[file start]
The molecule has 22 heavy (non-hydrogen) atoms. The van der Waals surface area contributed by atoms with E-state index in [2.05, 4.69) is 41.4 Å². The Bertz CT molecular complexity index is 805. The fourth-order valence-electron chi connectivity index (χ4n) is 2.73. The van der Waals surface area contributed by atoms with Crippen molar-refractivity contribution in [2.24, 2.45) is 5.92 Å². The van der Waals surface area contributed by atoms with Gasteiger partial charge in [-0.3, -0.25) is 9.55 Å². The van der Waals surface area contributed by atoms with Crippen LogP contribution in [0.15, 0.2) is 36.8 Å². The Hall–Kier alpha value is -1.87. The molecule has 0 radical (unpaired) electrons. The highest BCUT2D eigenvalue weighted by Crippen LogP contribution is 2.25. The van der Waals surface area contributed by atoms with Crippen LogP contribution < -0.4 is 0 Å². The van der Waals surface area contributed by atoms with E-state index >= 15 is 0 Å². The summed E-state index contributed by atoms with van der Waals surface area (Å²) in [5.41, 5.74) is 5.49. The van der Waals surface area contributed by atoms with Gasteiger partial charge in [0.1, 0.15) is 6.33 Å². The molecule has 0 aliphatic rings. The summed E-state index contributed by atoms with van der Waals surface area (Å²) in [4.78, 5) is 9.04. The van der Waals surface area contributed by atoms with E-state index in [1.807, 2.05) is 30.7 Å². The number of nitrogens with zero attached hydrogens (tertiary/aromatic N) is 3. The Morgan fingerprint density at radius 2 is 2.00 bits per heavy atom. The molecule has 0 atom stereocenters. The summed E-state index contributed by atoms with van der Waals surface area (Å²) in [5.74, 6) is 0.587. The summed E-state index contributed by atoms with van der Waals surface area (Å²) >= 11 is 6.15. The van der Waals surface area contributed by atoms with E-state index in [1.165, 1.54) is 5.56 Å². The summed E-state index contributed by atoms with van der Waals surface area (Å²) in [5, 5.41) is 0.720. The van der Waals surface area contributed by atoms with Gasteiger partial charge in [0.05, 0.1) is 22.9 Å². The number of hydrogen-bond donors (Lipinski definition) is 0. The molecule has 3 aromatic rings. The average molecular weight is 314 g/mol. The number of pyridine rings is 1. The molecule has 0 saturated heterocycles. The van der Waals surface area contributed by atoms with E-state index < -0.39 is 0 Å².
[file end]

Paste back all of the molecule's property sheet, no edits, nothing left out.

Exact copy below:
The molecule has 22 heavy (non-hydrogen) atoms. The van der Waals surface area contributed by atoms with E-state index in [2.05, 4.69) is 41.4 Å². The Bertz CT molecular complexity index is 805. The fourth-order valence-electron chi connectivity index (χ4n) is 2.73. The van der Waals surface area contributed by atoms with Crippen molar-refractivity contribution in [2.24, 2.45) is 5.92 Å². The van der Waals surface area contributed by atoms with Gasteiger partial charge in [-0.3, -0.25) is 9.55 Å². The van der Waals surface area contributed by atoms with Crippen LogP contribution in [0.15, 0.2) is 36.8 Å². The Hall–Kier alpha value is -1.87. The molecule has 0 radical (unpaired) electrons. The highest BCUT2D eigenvalue weighted by Crippen LogP contribution is 2.25. The van der Waals surface area contributed by atoms with Crippen LogP contribution < -0.4 is 0 Å². The van der Waals surface area contributed by atoms with E-state index >= 15 is 0 Å². The summed E-state index contributed by atoms with van der Waals surface area (Å²) in [5.41, 5.74) is 5.49. The van der Waals surface area contributed by atoms with Gasteiger partial charge in [0.1, 0.15) is 6.33 Å². The molecule has 0 aliphatic rings. The summed E-state index contributed by atoms with van der Waals surface area (Å²) in [4.78, 5) is 9.04. The van der Waals surface area contributed by atoms with E-state index in [1.807, 2.05) is 30.7 Å². The number of nitrogens with zero attached hydrogens (tertiary/aromatic N) is 3. The Morgan fingerprint density at radius 2 is 2.00 bits per heavy atom. The molecule has 0 atom stereocenters. The summed E-state index contributed by atoms with van der Waals surface area (Å²) in [5.74, 6) is 0.587. The summed E-state index contributed by atoms with van der Waals surface area (Å²) >= 11 is 6.15. The van der Waals surface area contributed by atoms with E-state index in [1.165, 1.54) is 5.56 Å². The summed E-state index contributed by atoms with van der Waals surface area (Å²) in [5, 5.41) is 0.720. The van der Waals surface area contributed by atoms with Gasteiger partial charge in [0.05, 0.1) is 22.9 Å². The number of hydrogen-bond donors (Lipinski definition) is 0. The molecule has 3 aromatic rings. The average molecular weight is 314 g/mol. The number of pyridine rings is 1. The molecule has 0 saturated heterocycles. The van der Waals surface area contributed by atoms with E-state index < -0.39 is 0 Å².